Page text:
Making the jump from dream to reality is best accomplished with some forethought and organization, ergo, a plan. Our plan was inspired by the story of another family that had made a similar leap. Their story involved quitting their day jobs, selling their house and most of their possessions, buying an Airstream, and heading out to visit all 400 US National Parks. If they could swing that, why not us, right? So the initial elements of our plan began with finding a trailer that would do what we need it to do, divesting ourselves of extraneous possessions, outfitting the trailer, deciding where to go and what to do, deciding how long to do it for, tying up loose ends, and going!
First, the issue of "how long". When I was in middle-school, I had an English teacher who provided a most unorthodox answer to the inevitable question of "How long does this paper need to be?" Unlike every previous teacher who measured success in a certain number of written pages, this particular educator replied, "It should be the length of a woman's skirt: Long enough to cover the subject, but short enough to keep it interesting." This concept has stuck with me through the years. We decided that if a woman's skirt were a road trip intended to explore North America, it might be about a year long. But to be on the safe side we agreed that the skirt should be made of spandex to afford a generous degree of flexibility, should we decide once we get out there that the correct skirt length is actually only six months. Or maybe three years. Flexibility is good.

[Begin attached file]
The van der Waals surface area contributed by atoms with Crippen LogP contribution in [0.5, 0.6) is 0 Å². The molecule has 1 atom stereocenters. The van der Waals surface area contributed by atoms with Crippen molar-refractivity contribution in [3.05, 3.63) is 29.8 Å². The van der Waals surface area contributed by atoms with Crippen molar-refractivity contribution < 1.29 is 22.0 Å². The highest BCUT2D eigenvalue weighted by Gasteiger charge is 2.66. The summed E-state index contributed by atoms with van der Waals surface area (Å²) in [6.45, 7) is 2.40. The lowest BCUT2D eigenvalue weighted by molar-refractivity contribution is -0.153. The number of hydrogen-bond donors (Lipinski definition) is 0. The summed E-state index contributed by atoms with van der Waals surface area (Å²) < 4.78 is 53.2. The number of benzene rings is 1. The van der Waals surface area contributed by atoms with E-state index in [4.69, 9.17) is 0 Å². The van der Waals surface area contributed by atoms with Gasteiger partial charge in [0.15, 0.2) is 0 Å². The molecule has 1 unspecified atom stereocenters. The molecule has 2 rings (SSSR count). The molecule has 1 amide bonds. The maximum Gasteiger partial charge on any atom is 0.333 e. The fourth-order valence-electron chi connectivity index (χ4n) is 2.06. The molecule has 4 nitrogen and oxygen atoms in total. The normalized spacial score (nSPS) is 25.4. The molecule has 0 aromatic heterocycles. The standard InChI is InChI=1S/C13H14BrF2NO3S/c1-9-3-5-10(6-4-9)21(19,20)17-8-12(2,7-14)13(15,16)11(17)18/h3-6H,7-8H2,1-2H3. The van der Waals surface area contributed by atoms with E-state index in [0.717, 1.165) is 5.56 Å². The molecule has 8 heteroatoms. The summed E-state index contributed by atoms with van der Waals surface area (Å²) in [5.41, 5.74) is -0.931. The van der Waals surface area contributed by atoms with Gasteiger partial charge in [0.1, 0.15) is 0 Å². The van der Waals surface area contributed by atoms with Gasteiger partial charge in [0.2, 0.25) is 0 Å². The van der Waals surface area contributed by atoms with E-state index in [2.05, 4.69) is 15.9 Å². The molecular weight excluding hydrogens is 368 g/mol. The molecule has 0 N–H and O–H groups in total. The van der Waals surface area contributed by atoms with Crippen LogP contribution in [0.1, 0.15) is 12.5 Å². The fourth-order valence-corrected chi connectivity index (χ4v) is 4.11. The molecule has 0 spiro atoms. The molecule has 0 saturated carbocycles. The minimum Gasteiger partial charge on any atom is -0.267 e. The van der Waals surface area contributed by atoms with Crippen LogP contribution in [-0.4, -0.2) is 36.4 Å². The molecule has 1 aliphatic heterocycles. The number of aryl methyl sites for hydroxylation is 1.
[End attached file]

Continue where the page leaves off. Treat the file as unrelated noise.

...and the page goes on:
The trailer. Our envisioned expedition called for something small, light, durable, yet fully functional. A small house on wheels. Definitely not a huge trailer that's relegated only to RV parks and campgrounds that can accommodate such behemoths. We want to spend time in the middle of the deep, dark woods, as well as in the hustle and bustle of humanity. A smaller trailer goes more places. But you can't go too small, or you give up certain things, like an indoor kitchen, or a toilet and shower. At that point what you have is a glorified tent, not a tiny house on wheels. A lot of research got me focused on molded fiberglass trailers, e.g. Scamp, Casita, etc. A lot more research narrowed it down to the Escape brand, built in British Columbia. Very well built trailers, with excellent customer support, highly customizable by the factory, and fairly priced, especially if you're paying in US dollars, due to the current exchange rates. The only problem was that we had committed ourselves to The Plan about eight months before intended execution, but due to their popularity, Escape trailers require about a year lead time to order a new one from the factory. Used units were also difficult to come by because of high demand. Searching the For Sale adverts became a daily routine, in hopes that one would pop up. And The Fates came through. A family in Washington put up for sale their five-year-old yet pristine and almost never used Escape 17B, outfitted almost to a T as I would have done myself. Within hours of their post we had talked and agreed to terms. A road trip from Cali to Washington and back and we had it! It has everything you could want in a tiny portable home: kitchen with fridge, small bath, sleeping space for four, storage for stuff, big batteries to run stuff and solar panels to charge them, air-conditioning if it's hot, a furnace, double-pane windows, and extra thermal insulation if it's cold. But WOW, it is tiny! "It'll go places that a giant trailer won't fit," we say. "Less is more," we remind ourselves. We dub our tiny little home MATT, for Maximum Adventure Travel Trailer. We decide that contrary to normal naming convention, MATT is a girl, as her role and function is that of comfort, nurture and support. Not only are all my immediate family members female, but so are our anthropomorphized possessions. I have not yet decided if this is a good thing or not.